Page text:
The dam was actually constructed across the Arkansas River, downstream of the confluence with the Cimmaron River. It is built of rolled earthfill material. Maximum height of the dam is 121 feet (37 m) above the stream bed. The total length of the dam is 4,600 feet (1,400 m), including a 1,600 feet (490 m)-long concrete section. The spillway in the concrete section is 856 feet (261 m) wide. The non-overflow part of the concrete section includes a power intake structure. State Highway 151 crosses the dam, connecting State Highway 51 on the south with U.S. Highway 64 on the north.
The spillway is a gated ogee weir, 720 feet (220 m) wide with eighteen tainter gates, each 40 by 35 feet (12 by 11 m). Spillway capacity at the maximum pool level (elevation 766.0 feet (233.5 m)) is 939,000 cubic feet per second (26,600 m3/s). Capacity at the top of the flood control pool level (elevation 754.0 feet (229.8 m)) is 565,000 cubic feet per second (16,000 m3/s). The spillway also has nine sluices, each 5.67 by 10 feet (1.73 by 3.05 m).
The power intake structure is between the spillway and the left non-overflow section of the dam. It includes two penstocks, each 27 feet (8.2 m) diameter and controlled by two 14 by 30 feet (4.3 by 9.1 m) gates. The power generation facility includes two hydroelectric generators, each rated at 35,000 kW (47,000 hp).
Largest release in service
In September and October 1986, Keystone Lake was filled to capacity when the remnants of Hurricane Paine entered Oklahoma and dropped nearly 22 inches (0.56 m) of water into the Cimmaron and Arkansas rivers northwest of the lake, requiring the Corps of Engineers to release water downstream at a rate of 310,000 cubic feet per second (8,800 m3/s), which made downstream flooding inevitable. As a result, a private levee in West Tulsa failed, causing more than $1.3 million in damages.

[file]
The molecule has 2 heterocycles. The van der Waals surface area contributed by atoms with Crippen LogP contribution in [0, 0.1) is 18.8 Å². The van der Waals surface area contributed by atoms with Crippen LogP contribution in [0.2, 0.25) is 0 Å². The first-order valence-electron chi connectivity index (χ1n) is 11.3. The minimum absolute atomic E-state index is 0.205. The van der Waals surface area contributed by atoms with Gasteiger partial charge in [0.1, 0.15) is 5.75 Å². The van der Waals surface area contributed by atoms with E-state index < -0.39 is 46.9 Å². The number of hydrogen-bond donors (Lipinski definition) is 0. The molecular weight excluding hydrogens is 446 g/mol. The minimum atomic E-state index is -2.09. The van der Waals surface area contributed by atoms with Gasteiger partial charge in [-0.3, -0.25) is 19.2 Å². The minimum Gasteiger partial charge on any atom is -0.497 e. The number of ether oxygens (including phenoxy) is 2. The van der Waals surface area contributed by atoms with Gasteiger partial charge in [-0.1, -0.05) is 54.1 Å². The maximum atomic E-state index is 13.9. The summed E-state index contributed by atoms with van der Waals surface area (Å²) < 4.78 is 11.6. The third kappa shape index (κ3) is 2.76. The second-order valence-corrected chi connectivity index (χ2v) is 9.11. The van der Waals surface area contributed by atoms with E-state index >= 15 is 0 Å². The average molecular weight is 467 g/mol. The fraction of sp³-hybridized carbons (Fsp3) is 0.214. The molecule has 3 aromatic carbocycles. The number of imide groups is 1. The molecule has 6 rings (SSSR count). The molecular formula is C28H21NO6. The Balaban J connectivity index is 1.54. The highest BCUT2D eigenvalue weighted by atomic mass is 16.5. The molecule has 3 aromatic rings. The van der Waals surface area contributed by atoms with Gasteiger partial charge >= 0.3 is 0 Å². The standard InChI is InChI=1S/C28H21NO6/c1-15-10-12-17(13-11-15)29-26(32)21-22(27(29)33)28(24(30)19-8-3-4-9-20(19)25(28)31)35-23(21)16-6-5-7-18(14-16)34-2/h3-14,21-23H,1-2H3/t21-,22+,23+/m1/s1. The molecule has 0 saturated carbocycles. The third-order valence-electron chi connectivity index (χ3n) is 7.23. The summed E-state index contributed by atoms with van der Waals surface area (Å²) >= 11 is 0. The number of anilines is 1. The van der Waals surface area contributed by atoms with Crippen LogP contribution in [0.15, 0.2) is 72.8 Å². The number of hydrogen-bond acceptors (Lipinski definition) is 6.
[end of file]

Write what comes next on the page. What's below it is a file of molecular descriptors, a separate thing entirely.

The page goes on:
According to the Corps of Engineers website, Keystone Lake has 16 recreational areas (including 3 alcohol-free beaches), 11 boat ramps, 4 marinas and 2 off-road vehicle areas. There are also campgrounds, a waterfowl refuge and a public hunting area. Keystone State Park nearby offers cabins. Fishing is popular, with the most plentiful species being striped bass, sand bass, black bass, small mouth bass, crappie, and catfish. Fauna around the lake include: white-tailed deer, raccoon, bobcat, coyote, beaver, squirrel, cottontail rabbit, quail, dove, ducks and geese. Hunting and fishing licenses are regulated by Oklahoma and Federal laws.
- The community had been given its name early in the 20th Century because it was in a key location at the confluence of the Cimarron and Arkansas Rivers.
- "Keystone Lake, Oklahoma" Lakelubbers.com Accessed October 22, 2016
- http://www.travelok.com/listings/view.profile/id.4160 accessed 6-25-2010
- "Keystone Lake Info." Retrieved April 22, 2012
- "Setting and History: Learning the Hard Way." Accessed August 23, 2012
- U. S. Army Corps of Engineers, Tulsa District. "Keystone Lake." Accessed April 23, 2012.
- Keystone Lake information, photos and videos on TravelOK.com Official travel and tourism website for the State of Oklahoma
- Oklahoma Digital Maps: Digital Collections of Oklahoma and Indian Territory